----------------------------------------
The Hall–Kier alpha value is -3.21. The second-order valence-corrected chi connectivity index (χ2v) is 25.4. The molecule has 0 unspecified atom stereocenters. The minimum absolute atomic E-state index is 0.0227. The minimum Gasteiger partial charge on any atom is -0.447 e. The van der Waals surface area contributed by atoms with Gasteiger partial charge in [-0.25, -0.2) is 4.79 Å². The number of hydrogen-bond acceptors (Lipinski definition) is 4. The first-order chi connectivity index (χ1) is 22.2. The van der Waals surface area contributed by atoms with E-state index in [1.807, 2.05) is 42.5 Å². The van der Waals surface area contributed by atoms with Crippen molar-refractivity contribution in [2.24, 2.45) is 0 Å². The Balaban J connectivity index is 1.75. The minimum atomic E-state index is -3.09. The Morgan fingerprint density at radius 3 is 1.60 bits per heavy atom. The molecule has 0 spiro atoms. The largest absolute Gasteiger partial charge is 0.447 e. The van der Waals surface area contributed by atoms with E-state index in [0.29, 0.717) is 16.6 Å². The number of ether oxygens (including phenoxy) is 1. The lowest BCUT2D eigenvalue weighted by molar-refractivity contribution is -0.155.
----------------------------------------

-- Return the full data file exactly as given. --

The Hall–Kier alpha value is -3.21. The second-order valence-corrected chi connectivity index (χ2v) is 25.4. The molecule has 0 unspecified atom stereocenters. The minimum absolute atomic E-state index is 0.0227. The minimum Gasteiger partial charge on any atom is -0.447 e. The van der Waals surface area contributed by atoms with Gasteiger partial charge in [-0.25, -0.2) is 4.79 Å². The number of hydrogen-bond acceptors (Lipinski definition) is 4. The first-order chi connectivity index (χ1) is 22.2. The van der Waals surface area contributed by atoms with E-state index in [1.807, 2.05) is 42.5 Å². The van der Waals surface area contributed by atoms with Crippen molar-refractivity contribution in [2.24, 2.45) is 0 Å². The Balaban J connectivity index is 1.75. The minimum atomic E-state index is -3.09. The Morgan fingerprint density at radius 3 is 1.60 bits per heavy atom. The molecule has 0 spiro atoms. The largest absolute Gasteiger partial charge is 0.447 e. The van der Waals surface area contributed by atoms with E-state index in [0.29, 0.717) is 16.6 Å². The number of ether oxygens (including phenoxy) is 1. The lowest BCUT2D eigenvalue weighted by molar-refractivity contribution is -0.155.